The SR 520 floating bridge is a two-lane floating bridge that spans from interstate highway I-5 in Seattle to state route highway SR 202 in Redmond, Washington, US. Officially known as the Governor Albert D Rosellini Bridge, it was opened in 1966. It was earlier known as the Evergreen Point Bridge.

The existing floating bridge and the connecting Portage Bay Bridge and Union Bay Bridge are supported by hollow columns, which are vulnerable to severe storms and earthquakes. During a heavy storm or a 50mph wind, the waves of the lake beating against the southern wall of the bridge may lead to the breakage of the pontoons and anchor cables. It may further cause the bridge to sink or collapse. Moreover, the existing bridge does not meet the modern earthquake design standards.

The floating bridge has therefore been decided to be replaced and the connecting bridges improved in order to make them safer and more reliable. Approximately 115,000 vehicles pass through the floating bridge each day, which is more than the estimated 65,000 for which it was designed. The connecting bridges are also improved.

The new replacing bridge pontoons have the ability to tolerate up to 92mph of wind. The replacement provides a new west approach to the bridge to withstand a 1,000-year earthquake event. In addition, the new bridge reduces travel times and makes the journey easier for people crossing Lake Washington.

Construction of the floating bridge began in 2012 and the bridge was opened to traffic in April 2016.

Bridge replacement project details

The floating bridge replacement is part of the SR 520 Bridge Replacement and HOV Program which aims to replace the SR 520 floating bridge and improve the Portage Bay Bridge and approach roads in the corridor. Improving 12.8 miles of the corridor, the programme is estimated to cost $4.128bn. It is divided into three main components, namely I-5 to Medina, Medina to SR 202 and Pontoon construction project.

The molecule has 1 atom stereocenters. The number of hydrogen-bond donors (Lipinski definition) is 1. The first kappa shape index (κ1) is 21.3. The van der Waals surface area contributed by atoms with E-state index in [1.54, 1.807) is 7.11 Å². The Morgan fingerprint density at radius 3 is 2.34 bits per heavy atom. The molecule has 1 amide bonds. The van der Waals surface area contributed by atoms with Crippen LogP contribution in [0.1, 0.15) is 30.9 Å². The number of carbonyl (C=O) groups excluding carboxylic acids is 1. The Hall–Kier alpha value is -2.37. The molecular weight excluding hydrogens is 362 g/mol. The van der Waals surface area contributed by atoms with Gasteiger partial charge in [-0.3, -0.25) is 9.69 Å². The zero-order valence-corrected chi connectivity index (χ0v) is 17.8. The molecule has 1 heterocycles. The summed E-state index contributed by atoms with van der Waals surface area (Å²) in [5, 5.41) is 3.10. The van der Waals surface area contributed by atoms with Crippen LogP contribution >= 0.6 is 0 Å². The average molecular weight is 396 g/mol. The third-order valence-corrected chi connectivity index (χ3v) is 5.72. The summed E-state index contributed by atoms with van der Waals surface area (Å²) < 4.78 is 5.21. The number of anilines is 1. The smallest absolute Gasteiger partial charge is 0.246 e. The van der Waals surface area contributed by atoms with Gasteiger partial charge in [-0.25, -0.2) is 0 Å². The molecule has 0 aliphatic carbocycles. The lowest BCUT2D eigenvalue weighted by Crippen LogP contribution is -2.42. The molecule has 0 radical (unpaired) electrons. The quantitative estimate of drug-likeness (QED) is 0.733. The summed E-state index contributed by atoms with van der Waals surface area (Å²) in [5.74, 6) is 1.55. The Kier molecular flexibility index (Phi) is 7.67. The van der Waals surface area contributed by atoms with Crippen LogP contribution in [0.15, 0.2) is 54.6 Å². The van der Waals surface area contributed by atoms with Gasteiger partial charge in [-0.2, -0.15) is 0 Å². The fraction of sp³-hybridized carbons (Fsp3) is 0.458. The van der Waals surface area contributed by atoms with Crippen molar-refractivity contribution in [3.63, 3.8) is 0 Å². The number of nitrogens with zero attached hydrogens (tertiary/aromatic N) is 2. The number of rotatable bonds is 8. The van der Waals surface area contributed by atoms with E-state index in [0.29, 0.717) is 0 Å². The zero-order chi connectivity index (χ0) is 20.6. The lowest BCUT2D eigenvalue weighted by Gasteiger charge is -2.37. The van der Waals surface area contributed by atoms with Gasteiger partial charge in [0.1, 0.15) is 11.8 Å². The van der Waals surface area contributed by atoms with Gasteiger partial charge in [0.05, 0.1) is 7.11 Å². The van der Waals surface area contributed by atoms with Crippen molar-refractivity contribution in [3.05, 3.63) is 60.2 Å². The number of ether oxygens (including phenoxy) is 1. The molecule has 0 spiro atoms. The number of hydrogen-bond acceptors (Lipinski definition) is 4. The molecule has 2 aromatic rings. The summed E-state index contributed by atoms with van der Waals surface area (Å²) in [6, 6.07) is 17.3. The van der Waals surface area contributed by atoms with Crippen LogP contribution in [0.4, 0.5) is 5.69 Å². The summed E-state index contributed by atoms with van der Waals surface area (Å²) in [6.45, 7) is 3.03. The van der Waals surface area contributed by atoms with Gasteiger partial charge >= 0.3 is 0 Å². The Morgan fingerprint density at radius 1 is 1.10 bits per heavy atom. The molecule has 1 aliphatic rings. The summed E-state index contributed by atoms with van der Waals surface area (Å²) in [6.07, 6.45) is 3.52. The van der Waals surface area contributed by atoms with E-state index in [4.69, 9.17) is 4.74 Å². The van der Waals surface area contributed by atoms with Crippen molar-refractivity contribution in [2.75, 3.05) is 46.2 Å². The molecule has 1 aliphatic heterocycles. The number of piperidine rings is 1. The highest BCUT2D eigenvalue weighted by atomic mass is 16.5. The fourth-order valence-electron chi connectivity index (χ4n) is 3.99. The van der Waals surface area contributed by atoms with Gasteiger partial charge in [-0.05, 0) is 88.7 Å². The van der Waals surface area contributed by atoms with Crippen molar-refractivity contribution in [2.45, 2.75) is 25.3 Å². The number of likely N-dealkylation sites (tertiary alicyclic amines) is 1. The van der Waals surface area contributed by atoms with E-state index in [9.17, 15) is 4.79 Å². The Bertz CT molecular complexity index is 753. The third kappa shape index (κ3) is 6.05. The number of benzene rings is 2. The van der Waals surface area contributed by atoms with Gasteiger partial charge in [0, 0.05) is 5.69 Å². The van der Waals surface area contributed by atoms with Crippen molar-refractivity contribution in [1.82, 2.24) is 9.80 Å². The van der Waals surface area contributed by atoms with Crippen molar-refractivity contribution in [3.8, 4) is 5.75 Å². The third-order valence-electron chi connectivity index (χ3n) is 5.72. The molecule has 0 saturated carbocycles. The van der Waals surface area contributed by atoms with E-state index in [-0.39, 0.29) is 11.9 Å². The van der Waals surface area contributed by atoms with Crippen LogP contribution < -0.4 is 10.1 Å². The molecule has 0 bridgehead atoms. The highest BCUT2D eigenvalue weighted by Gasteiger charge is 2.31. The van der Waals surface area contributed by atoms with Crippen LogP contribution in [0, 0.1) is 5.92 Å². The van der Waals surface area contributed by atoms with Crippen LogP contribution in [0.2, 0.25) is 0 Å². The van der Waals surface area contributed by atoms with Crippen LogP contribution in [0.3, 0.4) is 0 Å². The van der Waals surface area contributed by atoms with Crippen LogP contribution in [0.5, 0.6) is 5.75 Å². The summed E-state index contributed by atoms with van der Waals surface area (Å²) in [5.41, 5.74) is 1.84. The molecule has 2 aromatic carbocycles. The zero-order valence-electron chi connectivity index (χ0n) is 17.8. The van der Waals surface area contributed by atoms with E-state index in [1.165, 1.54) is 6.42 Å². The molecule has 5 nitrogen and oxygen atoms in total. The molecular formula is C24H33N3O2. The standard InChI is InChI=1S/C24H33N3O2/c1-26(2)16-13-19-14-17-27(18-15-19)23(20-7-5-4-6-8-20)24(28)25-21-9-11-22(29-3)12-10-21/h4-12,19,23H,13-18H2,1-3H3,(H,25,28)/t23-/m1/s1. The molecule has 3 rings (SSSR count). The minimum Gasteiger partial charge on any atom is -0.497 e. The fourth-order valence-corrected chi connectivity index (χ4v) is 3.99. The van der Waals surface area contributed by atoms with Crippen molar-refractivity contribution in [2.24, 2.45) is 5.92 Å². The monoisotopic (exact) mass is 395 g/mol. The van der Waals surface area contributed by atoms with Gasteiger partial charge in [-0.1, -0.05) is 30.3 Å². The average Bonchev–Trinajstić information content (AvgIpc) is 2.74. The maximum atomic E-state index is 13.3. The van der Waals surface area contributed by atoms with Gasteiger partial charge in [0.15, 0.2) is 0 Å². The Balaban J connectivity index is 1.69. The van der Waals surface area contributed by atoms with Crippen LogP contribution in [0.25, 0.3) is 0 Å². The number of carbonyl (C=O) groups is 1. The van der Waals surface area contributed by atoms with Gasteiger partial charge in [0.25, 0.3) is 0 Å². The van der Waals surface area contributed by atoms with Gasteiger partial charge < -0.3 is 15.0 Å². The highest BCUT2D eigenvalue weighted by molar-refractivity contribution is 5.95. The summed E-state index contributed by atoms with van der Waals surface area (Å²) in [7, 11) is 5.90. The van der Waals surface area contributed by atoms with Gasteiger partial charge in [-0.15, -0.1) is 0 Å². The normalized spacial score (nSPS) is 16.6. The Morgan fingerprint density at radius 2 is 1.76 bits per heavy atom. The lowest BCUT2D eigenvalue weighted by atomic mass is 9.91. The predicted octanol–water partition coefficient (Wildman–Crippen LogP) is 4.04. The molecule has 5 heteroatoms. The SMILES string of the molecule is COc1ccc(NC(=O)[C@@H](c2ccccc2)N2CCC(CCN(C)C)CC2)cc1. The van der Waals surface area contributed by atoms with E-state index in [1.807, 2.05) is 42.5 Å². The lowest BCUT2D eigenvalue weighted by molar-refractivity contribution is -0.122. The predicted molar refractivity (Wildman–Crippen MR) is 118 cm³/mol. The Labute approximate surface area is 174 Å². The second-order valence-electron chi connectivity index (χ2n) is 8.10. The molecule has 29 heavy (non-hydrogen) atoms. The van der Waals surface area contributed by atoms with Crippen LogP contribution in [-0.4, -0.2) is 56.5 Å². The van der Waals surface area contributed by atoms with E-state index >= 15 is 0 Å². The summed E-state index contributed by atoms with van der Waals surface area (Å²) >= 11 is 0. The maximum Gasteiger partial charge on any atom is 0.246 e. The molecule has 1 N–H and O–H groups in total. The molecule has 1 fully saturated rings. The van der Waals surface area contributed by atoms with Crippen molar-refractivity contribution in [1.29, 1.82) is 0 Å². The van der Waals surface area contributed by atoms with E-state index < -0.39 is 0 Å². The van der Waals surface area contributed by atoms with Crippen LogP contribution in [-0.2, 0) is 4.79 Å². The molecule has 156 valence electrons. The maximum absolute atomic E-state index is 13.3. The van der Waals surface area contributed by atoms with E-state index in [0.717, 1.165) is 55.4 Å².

The I-5 to Medina section witnessed the replacement of the SR520 floating bridge, interchanges and roadway between I-5 and the eastern shore of Lake Washington.

The Medina to SR 202 section improved the 8.8-mile high-occupancy vehicle (HOV) line from Evergreen Point Road in Medina to the SR 202 interchange in Redmond. It was carried out under a project termed the Eastside Transit and HOV Project.

The pontoon construction involved building large pontoon structures for use in the replacement of the floating bridge in the event of failure. The pontoons were built early as their construction takes a long time, which could delay the bridge restoration upon catastrophic failure.

The final environmental impact statement for the floating bridge replacement project was released in 2011.

Construction of the SR 520 Bridge replacement

The Lake Washington project included the replacement of 15 of the 52 anchor cables on the Hadley floating bridge and the replacement of 15 of the 58 cables on the SR 520. The cables help bridges withstand storms and waves. The unreplaced cables were evaluated every two years till the completion of the construction.

The pontoons were cast in a facility that was built in a 55-acre site in Aberdeen. Construction of the facility began in February 2011. The works included the construction of a 900ft-long and 200ft-wide casting basin, 33 pontoons and ten smaller stability pontoons on the shores of Gray’s Harbour. The pontoons were floated towards Lake Washington and then used for the construction of the bridge.

A total of 12 pontoons were floated from Aberdeen and Tacoma in July 2012. As of September 2012, five new pontoons have reached Lake Washington. The pontoon construction was completed in the first quarter of 2014.

Design of the replacement bridge

The existing floating bridge has a width of 60ft. It is supported by 33 pontoons, which are 360ft-long and 16ft-tall. It is also supported by 62 anchors, which weigh around 77t each. The new SR 520 has a width of 115ft and the new pontoons are 28ft-tall, 75ft-wide and 360ft-long. The bridge height above the water level was increased from the current 13ft to 20ft.

The new replacement bridge was designed to include a six-lane bidirectional highway that includes two lanes for general traffic and a new transit / HOV lane in each direction.

A 14ft-wide bicycle and pedestrian path were built on the north side of the bridge. The shoulders are designed to be wider so that vehicles can be pulled over in the event of breakdown of the bridge.


Khe Kiewit-General joint consortium won the $367.3m contract for the SR 520 pontoons construction.

The $586.6m contract for the floating bridge construction was awarded in August 2011 to the Keiwit-General-Manson joint venture (JV). The three contractors shortlisted for the construction of the floating bridge were SR 520 Corridor Constructors, Flatiron-Skanska-Traylor Brothers and Keiwit-General-Manson.


Of the total programme cost, around $2.6bn were secured through state and federal funding and tolls collected on the floating bridge. The funds are sufficient for the Eastside HOV improvements, pontoon constructions and the SR 520 floating bridge.

In October 2012, the Washington State Department of Transportation (WSDOT) granted a $300m federal loan for the west side bridge between the floating bridge and Montlake.